Florida Governor Ron DeSantis recently rejected a reporter’s comments about “gender-affirming care” for children, a term often used by the left to refer to transgender surgeries. The exchange came after a federal judge blocked Florida’s ban on “gender-affirming” medical services.

The reporter asked the GOP governor, “Your office told us that you plan to appeal the gender-affirming ruling from yesterday. So my question today, since we’re talking about the budget of taxpayer dollars, why should taxpayer dollars go to this case for the appeal?”

DeSantis responded, stating that it is his moral duty to prevent the legal mutilation of minors in the state of Florida. He expressed confidence that the judge’s order would be reversed. DeSantis illustrated the absurdity of not being able to get a tattoo while being legally allowed to irreversibly remove one’s genitals as a minor.

“It’s wrong to mutilate minors. It is wrong to perform a sex change on a 16-year-old. You’re not allowed to get a tattoo, but somehow, you can have your privates cut off? Give me a break. This is wrong, and I would also say, this has already been decided by the 11th Circuit Court of Appeals. They upheld Alabama’s law, which was almost identical to Florida’s law. This will be reversed, there’s no question it will be reversed,” he said.

The former 2024 presidential contender went on, emphasizing that the state can pass legislation protecting children.  “Think about it. When the Founding Fathers were creating the Constitution, and when the First Congress passed the Bill of Rights, or even when they passed the reconstruction amendments in the 1860s, do you think a single person involved in that thought that there was a constitutional right to do this genital mutilation? It’s ridiculous. Of course, a state can protect children.”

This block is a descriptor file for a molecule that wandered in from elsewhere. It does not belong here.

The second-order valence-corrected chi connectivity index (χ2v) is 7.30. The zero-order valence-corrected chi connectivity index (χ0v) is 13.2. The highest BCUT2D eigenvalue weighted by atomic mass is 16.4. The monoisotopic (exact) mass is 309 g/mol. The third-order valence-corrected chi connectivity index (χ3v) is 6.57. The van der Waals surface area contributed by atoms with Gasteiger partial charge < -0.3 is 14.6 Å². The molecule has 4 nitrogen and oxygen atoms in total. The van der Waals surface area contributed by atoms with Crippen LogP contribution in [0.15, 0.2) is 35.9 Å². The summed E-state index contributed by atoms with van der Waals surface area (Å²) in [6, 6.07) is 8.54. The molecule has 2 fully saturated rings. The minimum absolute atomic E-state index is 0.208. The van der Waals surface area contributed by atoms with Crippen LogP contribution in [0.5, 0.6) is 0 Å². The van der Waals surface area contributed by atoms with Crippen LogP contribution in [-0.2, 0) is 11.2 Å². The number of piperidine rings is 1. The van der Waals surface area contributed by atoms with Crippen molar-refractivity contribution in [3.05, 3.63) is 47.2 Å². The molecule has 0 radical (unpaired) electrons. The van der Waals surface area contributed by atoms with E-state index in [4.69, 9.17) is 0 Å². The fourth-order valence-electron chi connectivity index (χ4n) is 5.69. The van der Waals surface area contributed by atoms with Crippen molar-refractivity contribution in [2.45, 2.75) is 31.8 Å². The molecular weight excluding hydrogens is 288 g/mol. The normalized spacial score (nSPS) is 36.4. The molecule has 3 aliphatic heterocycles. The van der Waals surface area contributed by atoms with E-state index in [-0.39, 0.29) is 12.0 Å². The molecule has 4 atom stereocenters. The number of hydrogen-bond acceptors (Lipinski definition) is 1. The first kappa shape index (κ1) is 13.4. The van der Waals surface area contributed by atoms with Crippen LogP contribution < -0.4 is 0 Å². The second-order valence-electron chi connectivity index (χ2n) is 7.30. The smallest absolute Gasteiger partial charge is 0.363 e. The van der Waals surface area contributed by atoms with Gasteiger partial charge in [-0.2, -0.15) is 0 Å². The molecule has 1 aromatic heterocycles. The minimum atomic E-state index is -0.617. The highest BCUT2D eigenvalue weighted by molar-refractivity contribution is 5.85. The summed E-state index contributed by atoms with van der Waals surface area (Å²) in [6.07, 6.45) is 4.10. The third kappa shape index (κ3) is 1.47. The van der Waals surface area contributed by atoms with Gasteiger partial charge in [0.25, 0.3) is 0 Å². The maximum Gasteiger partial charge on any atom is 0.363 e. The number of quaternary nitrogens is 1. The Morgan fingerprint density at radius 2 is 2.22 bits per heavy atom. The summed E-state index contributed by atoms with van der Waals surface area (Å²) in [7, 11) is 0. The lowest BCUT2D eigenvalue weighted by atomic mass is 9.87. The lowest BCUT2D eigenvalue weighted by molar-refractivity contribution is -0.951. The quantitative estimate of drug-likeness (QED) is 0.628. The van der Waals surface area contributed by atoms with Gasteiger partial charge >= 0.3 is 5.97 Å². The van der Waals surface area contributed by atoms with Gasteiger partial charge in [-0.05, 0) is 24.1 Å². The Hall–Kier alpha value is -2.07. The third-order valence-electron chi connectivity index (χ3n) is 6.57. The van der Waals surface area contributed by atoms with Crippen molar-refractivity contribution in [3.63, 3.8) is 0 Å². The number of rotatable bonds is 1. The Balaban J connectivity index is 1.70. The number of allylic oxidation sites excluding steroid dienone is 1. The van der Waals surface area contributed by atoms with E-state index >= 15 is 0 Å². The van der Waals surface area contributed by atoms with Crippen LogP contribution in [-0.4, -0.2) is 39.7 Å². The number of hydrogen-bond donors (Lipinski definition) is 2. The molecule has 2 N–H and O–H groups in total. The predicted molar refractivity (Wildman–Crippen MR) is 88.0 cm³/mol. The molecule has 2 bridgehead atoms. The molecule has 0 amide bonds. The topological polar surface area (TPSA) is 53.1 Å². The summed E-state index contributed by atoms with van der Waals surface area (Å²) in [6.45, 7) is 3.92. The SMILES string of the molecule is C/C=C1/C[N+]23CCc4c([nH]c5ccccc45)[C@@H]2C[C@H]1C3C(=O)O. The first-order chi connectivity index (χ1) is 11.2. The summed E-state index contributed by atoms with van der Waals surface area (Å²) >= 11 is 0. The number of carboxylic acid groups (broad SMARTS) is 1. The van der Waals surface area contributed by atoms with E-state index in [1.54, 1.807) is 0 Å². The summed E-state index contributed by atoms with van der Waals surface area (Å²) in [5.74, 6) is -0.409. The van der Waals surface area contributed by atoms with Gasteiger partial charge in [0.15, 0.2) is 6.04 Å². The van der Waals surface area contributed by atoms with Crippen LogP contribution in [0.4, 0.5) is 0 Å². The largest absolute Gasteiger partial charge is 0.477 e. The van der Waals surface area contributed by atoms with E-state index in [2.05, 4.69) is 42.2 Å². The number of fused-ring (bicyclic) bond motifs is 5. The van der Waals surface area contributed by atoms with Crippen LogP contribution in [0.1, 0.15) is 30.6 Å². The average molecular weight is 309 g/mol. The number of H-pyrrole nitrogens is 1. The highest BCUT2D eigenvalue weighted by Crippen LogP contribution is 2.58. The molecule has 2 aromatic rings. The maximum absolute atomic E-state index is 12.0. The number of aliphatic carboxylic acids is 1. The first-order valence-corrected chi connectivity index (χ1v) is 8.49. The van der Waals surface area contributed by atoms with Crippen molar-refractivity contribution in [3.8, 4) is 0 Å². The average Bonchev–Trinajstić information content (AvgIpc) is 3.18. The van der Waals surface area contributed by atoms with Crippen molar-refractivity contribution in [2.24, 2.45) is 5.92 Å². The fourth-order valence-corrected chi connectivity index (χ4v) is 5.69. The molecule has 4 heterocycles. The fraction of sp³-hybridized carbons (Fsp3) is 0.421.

DeSantis further defended the use of Florida tax dollars for “gender-affirming” medical procedures, explaining how he has consistently won his appeals. “This idea of using tax dollars because the media will point out, ‘Oh, the state is spending money to do.’ So if you say that we shouldn’t do that, you’re saying that any liberal judge should be able to veto the policy of the State of Florida because they go to the same judges every time, we lost almost every time, and we win on appeal almost every time,” he told the reporter.

“That’s what happens, so if you’re not willing to defend Florida’s duly enacted statutes against liberal jurisprudence, then you’re basically saying the people of Florida shouldn’t govern themselves and that we should just turn over our destiny to some trial judge somewhere. That I refuse to do,” DeSantis further explained.


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Disclaimer: This article may contain commentary which reflects the author’s opinion.